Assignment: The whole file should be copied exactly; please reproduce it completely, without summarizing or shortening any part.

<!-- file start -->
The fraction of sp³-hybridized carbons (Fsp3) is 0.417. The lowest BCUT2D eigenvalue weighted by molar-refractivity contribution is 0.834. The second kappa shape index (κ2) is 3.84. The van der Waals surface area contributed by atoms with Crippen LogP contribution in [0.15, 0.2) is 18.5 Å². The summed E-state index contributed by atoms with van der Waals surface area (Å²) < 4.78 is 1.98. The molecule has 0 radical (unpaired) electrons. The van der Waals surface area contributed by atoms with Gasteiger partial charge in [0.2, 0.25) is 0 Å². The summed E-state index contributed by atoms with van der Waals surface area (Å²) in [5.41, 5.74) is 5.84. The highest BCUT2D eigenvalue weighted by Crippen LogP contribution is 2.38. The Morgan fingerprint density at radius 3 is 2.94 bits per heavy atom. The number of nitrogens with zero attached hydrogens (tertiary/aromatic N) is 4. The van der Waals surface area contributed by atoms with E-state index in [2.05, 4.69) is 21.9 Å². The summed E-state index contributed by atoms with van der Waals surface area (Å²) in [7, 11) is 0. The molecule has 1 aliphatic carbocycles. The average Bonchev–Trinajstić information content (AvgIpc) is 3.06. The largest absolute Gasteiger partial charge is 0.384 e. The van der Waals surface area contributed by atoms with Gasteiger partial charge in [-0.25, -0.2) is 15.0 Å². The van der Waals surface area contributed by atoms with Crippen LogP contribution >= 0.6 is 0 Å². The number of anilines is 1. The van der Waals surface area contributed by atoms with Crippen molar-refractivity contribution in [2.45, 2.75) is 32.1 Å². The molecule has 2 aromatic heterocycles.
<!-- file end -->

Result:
The fraction of sp³-hybridized carbons (Fsp3) is 0.417. The lowest BCUT2D eigenvalue weighted by molar-refractivity contribution is 0.834. The second kappa shape index (κ2) is 3.84. The van der Waals surface area contributed by atoms with Crippen LogP contribution in [0.15, 0.2) is 18.5 Å². The summed E-state index contributed by atoms with van der Waals surface area (Å²) < 4.78 is 1.98. The molecule has 0 radical (unpaired) electrons. The van der Waals surface area contributed by atoms with Gasteiger partial charge in [0.2, 0.25) is 0 Å². The summed E-state index contributed by atoms with van der Waals surface area (Å²) in [5.41, 5.74) is 5.84. The highest BCUT2D eigenvalue weighted by Crippen LogP contribution is 2.38. The Morgan fingerprint density at radius 3 is 2.94 bits per heavy atom. The number of nitrogens with zero attached hydrogens (tertiary/aromatic N) is 4. The van der Waals surface area contributed by atoms with E-state index in [2.05, 4.69) is 21.9 Å². The summed E-state index contributed by atoms with van der Waals surface area (Å²) in [7, 11) is 0. The molecule has 1 aliphatic carbocycles. The average Bonchev–Trinajstić information content (AvgIpc) is 3.06. The largest absolute Gasteiger partial charge is 0.384 e. The van der Waals surface area contributed by atoms with Gasteiger partial charge in [-0.25, -0.2) is 15.0 Å². The van der Waals surface area contributed by atoms with Crippen LogP contribution >= 0.6 is 0 Å². The number of anilines is 1. The van der Waals surface area contributed by atoms with Crippen molar-refractivity contribution in [2.45, 2.75) is 32.1 Å². The molecule has 2 aromatic heterocycles.